Using DNA To Track Down Illegal Ivory And Slow Elephant Slaughter

Two gangs flow ivory from the wild to Mombasa, and then to the market.

About 50,000 elephants are slaughtered for their ivory each year. The African population of the world’s largest land mammal is now fewer than half a million.

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Joel Shurkin, Contributor

(Inside Science) -- Scientists using modern DNA techniques are uncovering the secrets of the illegal ivory trade -- locating the killing fields of elephants, showing where their ivory travels to, and how crime syndicates have organized poaching.



At the meeting of the American Association for the Advancement of Science in Washington, D.C., experts described how wildlife crime has become the fourth largest organized crime operation in the world, after guns, drugs, and human trafficking, and that illegal ivory sales account for $3 billion of the $20 billion in revenues collected by crime syndicates.



With about 50,000 elephants a year being slaughtered for their ivory, the African population of the world’s largest land mammal is now fewer than half a million.



Techniques developed by Samuel Wasser, a conservation biologist at the University of Washington, Seattle, have made it possible to trace the ivory to its origin. Normally, DNA is extracted from animal dung, tissue, or hair in the wild. Wasser, however, found a way to extract DNA directly from the tusks themselves, which has greatly improved the ability to track whether ivory confiscated in Kenya came from Gabon or Tanzania, for example.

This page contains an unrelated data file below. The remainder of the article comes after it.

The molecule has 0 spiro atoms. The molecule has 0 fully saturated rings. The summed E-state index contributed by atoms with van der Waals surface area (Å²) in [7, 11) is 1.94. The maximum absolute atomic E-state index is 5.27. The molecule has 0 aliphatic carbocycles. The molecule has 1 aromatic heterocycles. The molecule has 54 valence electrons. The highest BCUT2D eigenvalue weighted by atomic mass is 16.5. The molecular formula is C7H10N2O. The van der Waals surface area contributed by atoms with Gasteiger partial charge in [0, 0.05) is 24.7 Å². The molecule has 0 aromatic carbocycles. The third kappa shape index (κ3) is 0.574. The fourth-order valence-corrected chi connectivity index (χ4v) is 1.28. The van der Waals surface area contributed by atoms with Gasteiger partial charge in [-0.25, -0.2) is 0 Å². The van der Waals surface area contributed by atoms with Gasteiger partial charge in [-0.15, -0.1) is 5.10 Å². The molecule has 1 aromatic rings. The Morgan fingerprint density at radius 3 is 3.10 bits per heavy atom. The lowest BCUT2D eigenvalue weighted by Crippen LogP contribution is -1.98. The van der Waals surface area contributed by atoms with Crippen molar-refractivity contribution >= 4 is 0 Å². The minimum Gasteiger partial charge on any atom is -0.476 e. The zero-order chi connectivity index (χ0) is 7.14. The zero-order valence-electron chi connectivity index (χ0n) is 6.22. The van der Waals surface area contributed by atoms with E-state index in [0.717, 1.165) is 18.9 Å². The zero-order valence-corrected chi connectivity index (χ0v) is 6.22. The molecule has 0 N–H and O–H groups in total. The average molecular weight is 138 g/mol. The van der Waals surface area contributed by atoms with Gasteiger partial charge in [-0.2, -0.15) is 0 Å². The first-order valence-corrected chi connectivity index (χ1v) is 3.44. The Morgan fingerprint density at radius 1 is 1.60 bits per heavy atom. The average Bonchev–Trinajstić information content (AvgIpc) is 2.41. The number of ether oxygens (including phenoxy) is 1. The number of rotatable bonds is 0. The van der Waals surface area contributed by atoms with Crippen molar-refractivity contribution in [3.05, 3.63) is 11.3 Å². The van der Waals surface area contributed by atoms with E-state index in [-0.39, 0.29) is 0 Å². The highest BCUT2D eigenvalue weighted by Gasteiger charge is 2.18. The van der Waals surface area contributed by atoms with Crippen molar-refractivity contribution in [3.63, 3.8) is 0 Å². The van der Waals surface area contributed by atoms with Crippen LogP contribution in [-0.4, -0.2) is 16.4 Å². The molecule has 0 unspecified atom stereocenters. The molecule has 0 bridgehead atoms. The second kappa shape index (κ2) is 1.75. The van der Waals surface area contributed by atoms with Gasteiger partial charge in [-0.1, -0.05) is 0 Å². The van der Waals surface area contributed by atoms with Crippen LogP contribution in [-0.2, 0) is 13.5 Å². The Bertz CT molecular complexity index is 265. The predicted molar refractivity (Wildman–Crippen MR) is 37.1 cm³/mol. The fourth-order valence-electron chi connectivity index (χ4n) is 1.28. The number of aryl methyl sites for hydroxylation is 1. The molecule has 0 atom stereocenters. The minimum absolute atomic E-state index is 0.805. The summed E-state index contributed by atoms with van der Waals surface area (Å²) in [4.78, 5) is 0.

Wasser and his colleagues published some of the results of their studies in the journal, Science, last summer and revealed additional findings at the AAAS meeting.



His lab initially analyzed 28 caches of ivory seized by governments. By comparing the ivory DNA to elephant DNA records, he found that most of the ivory came from two "hotspots," forest elephants from Gabon, Central African Republic and the Republic of the Congo, and savannah elephants in Tanzania, mostly the latter. All the samples he and his team examined were shipped from the Kenyan port of Mombasa.



The ivory had been taken across borders to obscure where the poaching had taken place.



Studies of an additional dozen ivory caches since the original study showed the same results.



The evidence indicates that one or two poaching gangs are involved, and that the ivory is moved quickly from one location to another, said Wasser. He told a news conference that his work has already led to the arrest of one of the dealers in West Africa, and authorities are closing in on another.



The illegal ivory trade is lucrative, and as a result, poachers are highly organized and disciplined, stalking elephants with night vision goggles and M-16 assault rifles, said William Clark, the U.S. liaison to the Kenya Wildlife Service in Great Falls, Virginia. Poachers who are caught can afford top lawyers to fight any charges.



Sixty-five wardens have been killed in Kenya, he said.